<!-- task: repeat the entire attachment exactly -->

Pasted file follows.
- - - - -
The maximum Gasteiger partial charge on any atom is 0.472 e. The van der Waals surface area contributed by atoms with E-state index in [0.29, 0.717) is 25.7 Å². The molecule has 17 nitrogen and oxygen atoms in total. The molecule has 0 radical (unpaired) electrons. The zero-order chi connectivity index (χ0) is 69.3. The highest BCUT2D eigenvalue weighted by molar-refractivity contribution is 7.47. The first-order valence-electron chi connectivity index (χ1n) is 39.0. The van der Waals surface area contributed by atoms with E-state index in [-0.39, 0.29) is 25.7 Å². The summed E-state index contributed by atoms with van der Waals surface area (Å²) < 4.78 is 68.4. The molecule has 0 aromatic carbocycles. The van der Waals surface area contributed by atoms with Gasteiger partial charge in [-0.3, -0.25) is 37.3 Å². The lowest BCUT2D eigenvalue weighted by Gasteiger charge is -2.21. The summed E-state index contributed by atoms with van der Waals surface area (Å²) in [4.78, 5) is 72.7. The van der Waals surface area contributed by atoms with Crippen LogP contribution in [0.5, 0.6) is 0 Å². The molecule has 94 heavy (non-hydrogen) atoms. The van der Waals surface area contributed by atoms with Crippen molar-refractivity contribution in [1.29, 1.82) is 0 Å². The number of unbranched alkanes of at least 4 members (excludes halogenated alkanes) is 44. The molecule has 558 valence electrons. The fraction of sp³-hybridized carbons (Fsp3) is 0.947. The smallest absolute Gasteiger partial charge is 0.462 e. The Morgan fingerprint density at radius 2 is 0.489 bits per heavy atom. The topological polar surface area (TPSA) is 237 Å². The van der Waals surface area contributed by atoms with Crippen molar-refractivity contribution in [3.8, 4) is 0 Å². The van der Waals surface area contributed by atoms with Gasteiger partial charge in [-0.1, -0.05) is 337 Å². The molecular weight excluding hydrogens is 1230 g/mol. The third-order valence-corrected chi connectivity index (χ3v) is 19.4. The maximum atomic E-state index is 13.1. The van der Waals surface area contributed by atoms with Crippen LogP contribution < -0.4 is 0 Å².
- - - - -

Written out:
The maximum Gasteiger partial charge on any atom is 0.472 e. The van der Waals surface area contributed by atoms with E-state index in [0.29, 0.717) is 25.7 Å². The molecule has 17 nitrogen and oxygen atoms in total. The molecule has 0 radical (unpaired) electrons. The zero-order chi connectivity index (χ0) is 69.3. The highest BCUT2D eigenvalue weighted by molar-refractivity contribution is 7.47. The first-order valence-electron chi connectivity index (χ1n) is 39.0. The van der Waals surface area contributed by atoms with E-state index in [-0.39, 0.29) is 25.7 Å². The summed E-state index contributed by atoms with van der Waals surface area (Å²) < 4.78 is 68.4. The molecule has 0 aromatic carbocycles. The van der Waals surface area contributed by atoms with Gasteiger partial charge in [-0.3, -0.25) is 37.3 Å². The lowest BCUT2D eigenvalue weighted by Gasteiger charge is -2.21. The summed E-state index contributed by atoms with van der Waals surface area (Å²) in [4.78, 5) is 72.7. The van der Waals surface area contributed by atoms with Crippen LogP contribution in [0.5, 0.6) is 0 Å². The molecule has 94 heavy (non-hydrogen) atoms. The van der Waals surface area contributed by atoms with Crippen molar-refractivity contribution in [1.29, 1.82) is 0 Å². The number of unbranched alkanes of at least 4 members (excludes halogenated alkanes) is 44. The molecule has 558 valence electrons. The fraction of sp³-hybridized carbons (Fsp3) is 0.947. The smallest absolute Gasteiger partial charge is 0.462 e. The Morgan fingerprint density at radius 2 is 0.489 bits per heavy atom. The topological polar surface area (TPSA) is 237 Å². The van der Waals surface area contributed by atoms with Crippen molar-refractivity contribution in [3.8, 4) is 0 Å². The van der Waals surface area contributed by atoms with Gasteiger partial charge in [-0.1, -0.05) is 337 Å². The molecular weight excluding hydrogens is 1230 g/mol. The third-order valence-corrected chi connectivity index (χ3v) is 19.4. The maximum atomic E-state index is 13.1. The van der Waals surface area contributed by atoms with Crippen LogP contribution < -0.4 is 0 Å².